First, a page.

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The Relationship between Age and Facial Asymmetry

Linden, Olivia E., M.D.; He, Jun Kit, B.A.; Morrison, Clinton S., M.D.; Sullivan, Stephen R., M.D., M.P.H.; Taylor, Helena O. B., M.D., Ph.D.

Plastic and Reconstructive Surgery: November 2018 - Volume 142 - Issue 5 - p 1145-1152
doi: 10.1097/PRS.0000000000004831
Cosmetic: Original Articles
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Background: Facial symmetry is a fundamental goal of plastic surgery, yet some asymmetry is inherent in any face. Three-dimensional photogrammetry allows for rapid, reproducible, and quantitative facial measurements. With this tool, the authors investigated the relationship between age and facial symmetry.

Methods: The authors imaged normal subjects using three-dimensional photogrammetry. Facial symmetry was calculated by identifying the plane of maximum symmetry and the root-mean-square deviation. Regression analysis was used to assess the relationship between age and symmetry. Subgroup analyses were performed among facial thirds.

Results: The authors imaged 191 volunteers with an average age of 26.7 ± 22.2 years (range, 0.3 to 88 years). Root-mean-square deviation of facial symmetry clustered between 0.4 and 1.3 mm (mean, 0.8 ± 0.2 mm). The authors found a significant positive correlation between increasing age and asymmetry (p < 0.001; r = 0.66). The upper, middle, and lower facial third’s average root-mean-square deviations were 0.5 ± 0.2 mm (range, 0.2 to 1.2 mm), 0.6 ± 0.2 mm (range, 0.2 to 1.4 mm), and 0.6 ± 0.2 mm (range, 0.2 to 1.2 mm), respectively. Asymmetry also increased with age across all facial thirds (p < 0.001).

Conclusions: Facial asymmetry increases with age in each facial third, with a greater asymmetry and increase in asymmetry in the lower two-thirds. Contributing factors may include asymmetric skeletal remodeling along with differential deflation and descent of the soft tissues. The observed correlation between increasing facial asymmetry and age may be a useful guide in plastic surgery to produce age-matched features.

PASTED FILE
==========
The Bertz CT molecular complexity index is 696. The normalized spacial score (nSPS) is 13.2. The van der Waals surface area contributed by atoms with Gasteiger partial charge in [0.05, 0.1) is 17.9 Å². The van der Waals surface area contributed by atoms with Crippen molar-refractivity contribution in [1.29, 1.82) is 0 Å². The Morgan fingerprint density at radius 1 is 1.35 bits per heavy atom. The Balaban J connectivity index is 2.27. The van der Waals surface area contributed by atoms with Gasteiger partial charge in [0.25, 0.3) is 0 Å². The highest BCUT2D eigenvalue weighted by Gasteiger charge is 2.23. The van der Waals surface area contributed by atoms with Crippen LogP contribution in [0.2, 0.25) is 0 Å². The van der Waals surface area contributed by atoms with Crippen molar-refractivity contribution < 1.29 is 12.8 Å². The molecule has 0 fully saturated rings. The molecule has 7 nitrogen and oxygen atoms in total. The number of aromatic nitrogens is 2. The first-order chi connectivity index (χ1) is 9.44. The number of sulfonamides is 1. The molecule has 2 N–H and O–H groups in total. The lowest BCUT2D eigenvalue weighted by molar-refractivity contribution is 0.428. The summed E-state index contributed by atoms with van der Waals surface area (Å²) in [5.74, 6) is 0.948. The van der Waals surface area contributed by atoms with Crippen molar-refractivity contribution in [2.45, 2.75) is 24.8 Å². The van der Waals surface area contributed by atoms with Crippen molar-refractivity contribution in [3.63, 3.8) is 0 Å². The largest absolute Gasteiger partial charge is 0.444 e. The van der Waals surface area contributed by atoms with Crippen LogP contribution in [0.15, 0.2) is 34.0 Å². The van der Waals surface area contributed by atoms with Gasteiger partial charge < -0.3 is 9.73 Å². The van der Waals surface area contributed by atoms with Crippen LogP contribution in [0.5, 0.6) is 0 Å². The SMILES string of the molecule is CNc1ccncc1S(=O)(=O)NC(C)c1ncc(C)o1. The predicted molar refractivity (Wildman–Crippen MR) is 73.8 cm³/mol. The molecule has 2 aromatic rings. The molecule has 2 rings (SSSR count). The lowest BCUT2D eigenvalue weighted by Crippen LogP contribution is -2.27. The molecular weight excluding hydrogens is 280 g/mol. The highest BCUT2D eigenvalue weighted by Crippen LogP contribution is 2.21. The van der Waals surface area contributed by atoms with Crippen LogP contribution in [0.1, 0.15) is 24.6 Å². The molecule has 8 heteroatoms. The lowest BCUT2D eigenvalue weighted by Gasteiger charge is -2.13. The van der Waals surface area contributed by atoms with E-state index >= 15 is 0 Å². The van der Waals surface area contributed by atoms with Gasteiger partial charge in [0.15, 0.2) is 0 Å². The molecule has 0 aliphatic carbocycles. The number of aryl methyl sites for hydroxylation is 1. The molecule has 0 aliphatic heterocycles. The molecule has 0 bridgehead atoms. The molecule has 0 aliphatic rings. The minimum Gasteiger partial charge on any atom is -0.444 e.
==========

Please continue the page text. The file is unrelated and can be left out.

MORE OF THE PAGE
San Francisco, Calif.; Providence, R.I.; Rochester, N.Y.; and Cambridge, Mass.

From the Department of Radiology and Biomedical Imaging, University of California–San Francisco; the Warren Alpert Medical School of Brown University; the Division of Plastic Surgery, University of Rochester; and the Division of Plastic Surgery, Mount Auburn Hospital and Harvard Medical School.

Received for publication October 6, 2017; accepted April 17, 2018.

Presented at 57th Annual Meeting of the New England Society of Plastic and Reconstructive Surgeons, Inc., in Bretton Woods, New Hampshire, June 10 through 12, 2016.

Disclosure:Dr. Taylor is a consultant for Vision Systems, Inc. The authors have no commercial associations or financial disclosures that might pose or create a conflict of interest with information presented in this article. The device used in this article is the Canfield Vectra imaging system (Canfield Imaging Systems, Fairfield, N.J.).

Helena O. B. Taylor, M.D., Ph.D., Division of Plastic Surgery, Mount Auburn Hospital, Harvard Medical School, 300 Mount Auburn Street, Suite 304, Cambridge, Mass. 02138, htaylor@mah.harvard.edu

Copyright © 2018 by the American Society of Plastic Surgeons